Home Society This tiny loophole could give the EU a lot more money
This tiny loophole could give the EU a lot more money

This tiny loophole could give the EU a lot more money

by host
This tiny loophole could give the EU a lot more money

BRUSSELS — The EU will have greater power to convince governments to hand over cash for grand projects after a largely unnoticed change to spending rules agreed over the weekend.

The move, part of a deal brokered between the European Parliament and countries in the early hours of Saturday morning, “creates an incentive to do things through the EU budget” more than ever, said Nils Redeker, deputy director of the Jacques Delors Institute think tank.

Or, as one Parliament official put it: While it still needs governments to walk through the door to greater spending, “we just created the door.”

The deal ― an overhaul of the EU’s rules on national spending ― allows governments to exempt contributions to European Commission spending programs from a country’s official expenditure.

Officials said this could provide countries with a much greater incentive to agree to joint EU borrowing on anything from defense to green projects.

Global stage

The move had been pushed by the Parliament amid geopolitical tensions and pressure to shift to a low-carbon economy.

“Now we have to see what are our challenges are at the global stage and this is something which has to be reflected in the budget,” EU Budget Commissioner Johannes Hahn said.

The Parliament and officials from Belgium, which holds the six-month rotating presidency of the Council, representing the EU’s 27 capitals, spent 16 hours on Friday haggling over the bloc’s fiscal rules overhaul that offers countries more time to cut debt and deficit.

La guerre de tranchée continue (The trench warfare continues),” wrote a Council official in an email to a colleague on Friday evening, in a sign of how tense the negotiations had become.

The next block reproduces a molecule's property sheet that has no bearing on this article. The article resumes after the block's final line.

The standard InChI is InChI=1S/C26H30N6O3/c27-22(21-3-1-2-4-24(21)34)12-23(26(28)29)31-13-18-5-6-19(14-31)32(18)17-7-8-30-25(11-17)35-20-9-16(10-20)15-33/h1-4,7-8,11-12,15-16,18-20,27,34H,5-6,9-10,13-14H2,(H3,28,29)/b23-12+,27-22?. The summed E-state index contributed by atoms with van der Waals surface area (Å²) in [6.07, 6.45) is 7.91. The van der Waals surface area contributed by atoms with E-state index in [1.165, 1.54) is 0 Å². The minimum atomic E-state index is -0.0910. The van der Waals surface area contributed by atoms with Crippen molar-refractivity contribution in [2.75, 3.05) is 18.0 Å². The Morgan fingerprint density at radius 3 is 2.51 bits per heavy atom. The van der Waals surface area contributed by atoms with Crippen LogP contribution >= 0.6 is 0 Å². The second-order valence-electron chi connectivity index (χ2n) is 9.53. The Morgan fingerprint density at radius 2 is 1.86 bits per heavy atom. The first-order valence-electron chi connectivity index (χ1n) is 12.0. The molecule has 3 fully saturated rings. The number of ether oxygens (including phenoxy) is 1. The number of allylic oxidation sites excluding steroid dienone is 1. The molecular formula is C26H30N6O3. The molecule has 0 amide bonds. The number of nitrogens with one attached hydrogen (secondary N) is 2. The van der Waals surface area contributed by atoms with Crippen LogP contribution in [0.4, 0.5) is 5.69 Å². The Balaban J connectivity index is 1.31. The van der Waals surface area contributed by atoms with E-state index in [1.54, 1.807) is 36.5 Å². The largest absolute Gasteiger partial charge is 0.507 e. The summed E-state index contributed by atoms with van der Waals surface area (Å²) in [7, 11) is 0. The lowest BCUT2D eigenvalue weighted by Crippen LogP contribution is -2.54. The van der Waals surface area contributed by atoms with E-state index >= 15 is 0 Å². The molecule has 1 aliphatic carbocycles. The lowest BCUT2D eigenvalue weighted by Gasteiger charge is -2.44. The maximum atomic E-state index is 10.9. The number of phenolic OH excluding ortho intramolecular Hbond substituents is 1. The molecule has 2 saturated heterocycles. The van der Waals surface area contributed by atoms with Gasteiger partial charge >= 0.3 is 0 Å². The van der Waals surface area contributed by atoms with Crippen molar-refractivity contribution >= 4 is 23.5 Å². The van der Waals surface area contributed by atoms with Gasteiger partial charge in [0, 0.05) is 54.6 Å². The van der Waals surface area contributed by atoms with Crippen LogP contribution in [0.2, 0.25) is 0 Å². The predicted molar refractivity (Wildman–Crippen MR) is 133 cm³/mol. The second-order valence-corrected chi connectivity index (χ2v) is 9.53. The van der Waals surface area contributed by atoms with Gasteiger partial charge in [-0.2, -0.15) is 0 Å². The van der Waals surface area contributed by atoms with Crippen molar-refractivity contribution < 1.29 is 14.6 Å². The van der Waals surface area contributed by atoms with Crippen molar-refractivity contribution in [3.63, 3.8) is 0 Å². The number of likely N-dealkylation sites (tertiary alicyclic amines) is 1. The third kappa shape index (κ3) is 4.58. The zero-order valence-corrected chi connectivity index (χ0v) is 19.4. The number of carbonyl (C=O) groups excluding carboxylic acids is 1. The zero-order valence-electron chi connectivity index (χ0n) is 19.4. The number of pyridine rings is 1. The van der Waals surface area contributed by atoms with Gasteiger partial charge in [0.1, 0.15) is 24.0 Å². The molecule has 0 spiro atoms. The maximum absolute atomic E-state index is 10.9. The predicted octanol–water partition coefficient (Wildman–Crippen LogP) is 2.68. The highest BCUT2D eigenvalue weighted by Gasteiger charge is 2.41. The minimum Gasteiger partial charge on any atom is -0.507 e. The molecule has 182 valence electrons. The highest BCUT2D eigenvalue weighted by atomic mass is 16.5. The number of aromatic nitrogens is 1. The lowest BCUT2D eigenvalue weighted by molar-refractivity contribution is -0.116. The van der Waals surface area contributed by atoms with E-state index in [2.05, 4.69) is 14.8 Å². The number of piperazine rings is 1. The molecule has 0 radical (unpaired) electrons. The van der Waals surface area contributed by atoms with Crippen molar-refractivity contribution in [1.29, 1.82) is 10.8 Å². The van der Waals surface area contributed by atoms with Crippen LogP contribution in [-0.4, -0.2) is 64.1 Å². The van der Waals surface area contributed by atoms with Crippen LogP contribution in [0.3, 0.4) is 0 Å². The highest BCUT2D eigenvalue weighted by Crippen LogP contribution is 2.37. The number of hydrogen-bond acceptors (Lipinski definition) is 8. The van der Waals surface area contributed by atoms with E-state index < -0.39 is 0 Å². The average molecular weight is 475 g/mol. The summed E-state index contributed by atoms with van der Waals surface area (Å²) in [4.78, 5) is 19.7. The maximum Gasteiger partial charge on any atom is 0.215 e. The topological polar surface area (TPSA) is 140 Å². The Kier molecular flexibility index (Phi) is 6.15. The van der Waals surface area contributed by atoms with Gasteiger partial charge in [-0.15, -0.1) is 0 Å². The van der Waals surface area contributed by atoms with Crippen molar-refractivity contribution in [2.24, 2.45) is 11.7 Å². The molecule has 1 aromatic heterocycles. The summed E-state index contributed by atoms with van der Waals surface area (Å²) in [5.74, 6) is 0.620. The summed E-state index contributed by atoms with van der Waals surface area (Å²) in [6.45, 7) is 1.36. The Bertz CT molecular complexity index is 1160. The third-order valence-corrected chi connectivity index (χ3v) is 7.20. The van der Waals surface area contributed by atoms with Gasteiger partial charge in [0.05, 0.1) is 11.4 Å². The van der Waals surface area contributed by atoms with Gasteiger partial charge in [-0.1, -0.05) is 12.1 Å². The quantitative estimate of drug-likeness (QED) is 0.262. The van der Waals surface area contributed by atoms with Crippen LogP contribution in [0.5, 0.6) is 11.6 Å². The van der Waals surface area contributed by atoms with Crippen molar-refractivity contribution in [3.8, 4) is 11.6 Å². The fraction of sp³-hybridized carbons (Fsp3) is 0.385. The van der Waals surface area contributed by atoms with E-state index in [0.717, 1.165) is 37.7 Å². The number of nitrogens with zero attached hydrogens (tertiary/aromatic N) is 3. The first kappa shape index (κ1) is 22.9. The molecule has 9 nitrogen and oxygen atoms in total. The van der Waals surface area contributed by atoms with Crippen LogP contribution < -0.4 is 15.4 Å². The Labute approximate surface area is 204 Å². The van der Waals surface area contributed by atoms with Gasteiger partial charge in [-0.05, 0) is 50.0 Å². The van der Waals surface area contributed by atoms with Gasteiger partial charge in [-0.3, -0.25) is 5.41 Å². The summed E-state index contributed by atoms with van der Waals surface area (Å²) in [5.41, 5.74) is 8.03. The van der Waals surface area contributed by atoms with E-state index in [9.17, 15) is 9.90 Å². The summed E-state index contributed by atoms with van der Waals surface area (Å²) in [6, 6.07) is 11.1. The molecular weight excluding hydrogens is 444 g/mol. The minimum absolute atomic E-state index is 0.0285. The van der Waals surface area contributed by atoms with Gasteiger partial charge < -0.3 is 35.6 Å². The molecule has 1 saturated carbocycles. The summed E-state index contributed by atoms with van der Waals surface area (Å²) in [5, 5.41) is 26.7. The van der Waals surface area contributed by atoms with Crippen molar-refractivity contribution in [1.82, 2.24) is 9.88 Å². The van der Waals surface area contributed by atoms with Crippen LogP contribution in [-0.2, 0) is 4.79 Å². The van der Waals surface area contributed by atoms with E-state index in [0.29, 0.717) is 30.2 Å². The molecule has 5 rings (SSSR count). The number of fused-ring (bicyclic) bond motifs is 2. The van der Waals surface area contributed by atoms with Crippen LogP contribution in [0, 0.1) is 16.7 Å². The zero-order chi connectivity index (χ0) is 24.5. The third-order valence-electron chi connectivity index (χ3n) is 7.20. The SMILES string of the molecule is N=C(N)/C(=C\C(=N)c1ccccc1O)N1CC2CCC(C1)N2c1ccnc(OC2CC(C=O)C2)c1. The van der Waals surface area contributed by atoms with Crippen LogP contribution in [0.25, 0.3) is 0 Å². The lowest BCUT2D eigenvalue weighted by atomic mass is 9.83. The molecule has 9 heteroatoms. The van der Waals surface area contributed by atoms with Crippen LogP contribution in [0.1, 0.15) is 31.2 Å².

A deal came into sight only in the early hours of Saturday.

Belgian Finance Minister Vincent Van Peteghem hailed the compromise by using the name “the Ghent Guidelines,” a reference to his hometown where EU finance chiefs will gather next week to give their political blessing to the hard-won agreement.

The loophole is a classic Brussels workaround. So-called frugal countries from northern Europe, led by Germany, swallowed the concession in exchange for strict numerical criteria to rein in spending, which were anathema for left-leaning lawmakers.

The new rule offers national capitals more wiggle room since co-financing for EU projects is kept out of the annual expenditure which determines plans agreed with the Commission to curb spending.

But the frugals insisted that does not offer a fiscal free-for-all as national spending toward EU projects would add to a country’s debt pile.

The new rules comply highly indebted EU members to bring down their debt-GDP ratio by 1 percent each year.

No cap

But the exemption is far from a legalistic quibble.

“The open wording and no cap [on the amount of spending that is exempted] could open several options for the future. It covers all EU programs funded by the Union,” the Parliament official, who was granted anonymity to discuss sensitive negotiations, said.

They speculated that national capitals might exempt their share of funding for a potential successor program to the EU’s post-pandemic cash pot — known as the Recovery and Resilience Facility (RRF) — that will expire in 2026.

Hahn said on Monday that the RRF “could serve as a blueprint for the future budget,” echoing remarks from a growing number of European politicians who support more joint borrowing.

But Redeker stressed that the impact of the new rule depends on the size of the EU’s new seven-year pot of cash. Budget discussions between national capitals will start in 2025.

 “[The exemption] only opens the door. Whether member states and Parliament will walk through is still an open question,” he said.  

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